Asked how such a tragedy could be a bless­ing, Silva said, “It’s touched many hearts and be­cause of it many have come to the Lord and been saved.

“Peo­ple woke up and re­al­ized life is short and it’s time to make it right with the Lord,” he said. “Peo­ple re­al­ize its time to be saved now.”

The fu­neral ser­vice for all 10 was held in the Ave­nal High School au­di­to­rium five days af­ter the crash. About 1,000 of the 4,500 res­i­dents of Ave­nal at­tended, Silva said.

“Forty or fifty peo­ple came down the aisle at the close of the ser­vice to trust the Lord,” he said.

Since then peo­ple have con­tin­ued to join Silva’s church. He said he bap­tized an­other six the night be­fore be­ing in­ter­viewed.

Lon­nie was cook­ing at the cafe Oct. 9 when his wife called him to tell him of the crash.

“She said there’d been a wreck but she didn’t know how bad,” he said. “then I heard that some were killed and I called the CHP and the CHP said very few sur­vived.”

The van was tak­ing the chil­dren to the Se­quoia Bap­tist Acad­emy, where they at­tended school. It was a 55-mile trip one way. The par­ents took turns driv­ing the van. On an­other morn­ing Lon­nie’s wife might have been driv­ing.

When Silva heard there was an ac­ci­dent that may have in­volved his church’s van he drove im­me­di­ately to Le­moore. When he saw the swarm of flash­ing red lights he stopped and went to look for the van.

“I asked where the peo­ple were and they said they would take me to where they were,” he said. “They took me to a fu­neral home where the bod­ies were.”

He then had to iden­tify nine of the dead in­clud­ing his wife and chil­dren. He also iden­ti­fied three mem­bers of the Ran­dalls’ fam­ily and three chil­dren from two of the other fam­i­lies in his church.

The Ran­dalls’ niece Terry was taken un­con­scious to a hos­pi­tal at Han­ford. She was pro­nounced dead three days later when her life sup­port sys­tems were dis­con­nected.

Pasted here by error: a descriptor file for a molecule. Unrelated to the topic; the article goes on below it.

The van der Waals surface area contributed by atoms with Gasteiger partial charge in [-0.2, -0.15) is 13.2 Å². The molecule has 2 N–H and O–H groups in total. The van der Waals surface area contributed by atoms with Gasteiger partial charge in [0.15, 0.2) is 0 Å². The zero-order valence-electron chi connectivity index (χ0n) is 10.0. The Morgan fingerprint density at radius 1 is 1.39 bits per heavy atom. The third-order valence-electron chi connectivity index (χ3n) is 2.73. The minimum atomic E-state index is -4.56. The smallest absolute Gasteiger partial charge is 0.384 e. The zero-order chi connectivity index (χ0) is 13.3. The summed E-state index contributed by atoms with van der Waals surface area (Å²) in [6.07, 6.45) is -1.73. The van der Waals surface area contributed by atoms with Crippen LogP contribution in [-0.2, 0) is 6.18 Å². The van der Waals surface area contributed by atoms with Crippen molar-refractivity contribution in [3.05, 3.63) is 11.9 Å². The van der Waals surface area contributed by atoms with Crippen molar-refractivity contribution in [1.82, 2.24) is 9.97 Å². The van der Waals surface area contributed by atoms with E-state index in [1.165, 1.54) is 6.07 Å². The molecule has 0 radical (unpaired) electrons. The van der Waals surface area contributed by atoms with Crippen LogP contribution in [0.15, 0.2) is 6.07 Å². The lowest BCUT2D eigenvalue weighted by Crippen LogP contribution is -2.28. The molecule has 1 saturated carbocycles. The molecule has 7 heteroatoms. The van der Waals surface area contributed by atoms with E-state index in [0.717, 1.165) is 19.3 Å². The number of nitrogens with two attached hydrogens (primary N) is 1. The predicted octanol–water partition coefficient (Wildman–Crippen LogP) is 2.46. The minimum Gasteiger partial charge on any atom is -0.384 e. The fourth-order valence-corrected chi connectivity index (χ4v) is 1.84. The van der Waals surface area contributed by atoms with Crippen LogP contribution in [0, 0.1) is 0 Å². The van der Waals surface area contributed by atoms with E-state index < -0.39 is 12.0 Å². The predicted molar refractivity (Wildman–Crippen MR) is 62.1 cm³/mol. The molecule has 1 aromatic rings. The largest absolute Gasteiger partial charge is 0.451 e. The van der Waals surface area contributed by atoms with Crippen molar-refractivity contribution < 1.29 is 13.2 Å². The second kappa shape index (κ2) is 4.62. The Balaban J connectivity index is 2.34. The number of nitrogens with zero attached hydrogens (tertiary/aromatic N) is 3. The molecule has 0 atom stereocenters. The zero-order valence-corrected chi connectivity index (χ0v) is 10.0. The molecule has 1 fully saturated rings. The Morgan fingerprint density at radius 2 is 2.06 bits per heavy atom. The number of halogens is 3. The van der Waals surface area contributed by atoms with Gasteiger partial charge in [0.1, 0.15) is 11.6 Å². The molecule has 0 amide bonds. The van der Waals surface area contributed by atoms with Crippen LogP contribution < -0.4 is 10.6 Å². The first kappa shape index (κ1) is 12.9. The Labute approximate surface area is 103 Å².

Af­ter iden­ti­fy­ing the bod­ies, Silva found he also had other press­ing du­ties.

“The other fam­i­lies started com­ing in so I had to com­fort them,” he said.

“He sure was a help,” said Ed Ran­dall.

“He helped every­body; his strength rubbed off on a lot of other peo­ple.”

A friend of the Ran­dalls’, Dee Saun­ders who op­er­ates the Ave­nal Inn, took over their cafe in Cho­lame un­til af­ter the fu­neral.

The Ran­dalls live in Ave­nal and make the 30-minute com­mute to Cho­lame ev­ery day. Ed said his work­ing day starts about 5:30 a.m. and of­ten lasts 12 to 15 hours.

The Ran­dalls’ reg­u­lar cus­tomers and friends have re­acted to the tragedy in many dif­fer­ent ways.

“Some don’t say any­thing be­cause they are afraid they won’t know what to say,” Ed Ran­dall said. “Oth­ers put their arms around my shoul­ders and say ‘I’m sorry.’ ”

“One tanker-truck driver came in yes­ter­day and said, ‘I’ve been avoid­ing it but I just had to come in and talk to you,’ ” Ran­dall said.

The Ran­dalls and Silva said they have heard from peo­ple all over the coun­try. Silva said he re­ceived a bun­dle of let­ters from an el­e­men­tary school class in In­di­ana.

He said peo­ple from other cities have dropped in on him too.

And he has been grant­ing all in­ter­views he pos­si­bly can. He feels it’s im­por­tant for the pub­lic to hear about the tragedy.

“Peo­ple try to ig­nore death and they try to ig­nore hav­ing eter­nal life through Je­sus,” he said.

Cho­lame Post­mas­ter Lily Grant said, “Some peo­ple speak to me to see if it would be OK to speak to the Ran­dalls about it.”

The peo­ple in the area have also been won­der­ing when the Ran­dalls’ com­po­sure will break down, but it hasn’t so far, Grant said.

“There’s not go­ing to be any break­down in our life,” said Ed Ran­dall.

“Things only break down when there’s a bad foun­da­tion,” Silva said.

“If we didn’t know the kids are in heaven it would be a lot harder to take,” Ran­dall said. “They took a short­cut and beat the rest of us.”

David Middlecamp is a pho­tog­ra­pher for The Tri­bune. 805-781-7942, dmid­dle­camp@ thetri­bune­, @DavidMid­dle­camp

Visit www.san­luiso­ pho­tos-from-the-vault to see old pho­tos and read se­lected ar­chives.

DAVID MIDDLECAMP dmid­dle­camp@thetri­bune­

Char­ity Silva peeks out from be­hind a somber Stella Ran­dall. The Ran­dall and Silva fam­i­lies were touched by tragedy in 1982 when a church van car­ry­ing sev­eral fam­ily mem­bers was hit by a semi-trailer truck near Le­moore.

BY DAVID MIDDLECAMP dmid­dle­camp@thetri­bune­

DAVID MIDDLECAMP dmid­dle­camp@thetri­bune­

The restau­rant near the Cho­lame Y at the in­ter­sec­tion of High­way 41 and High­way 46 was called Stella’s Coun­try Kitchen in 1982.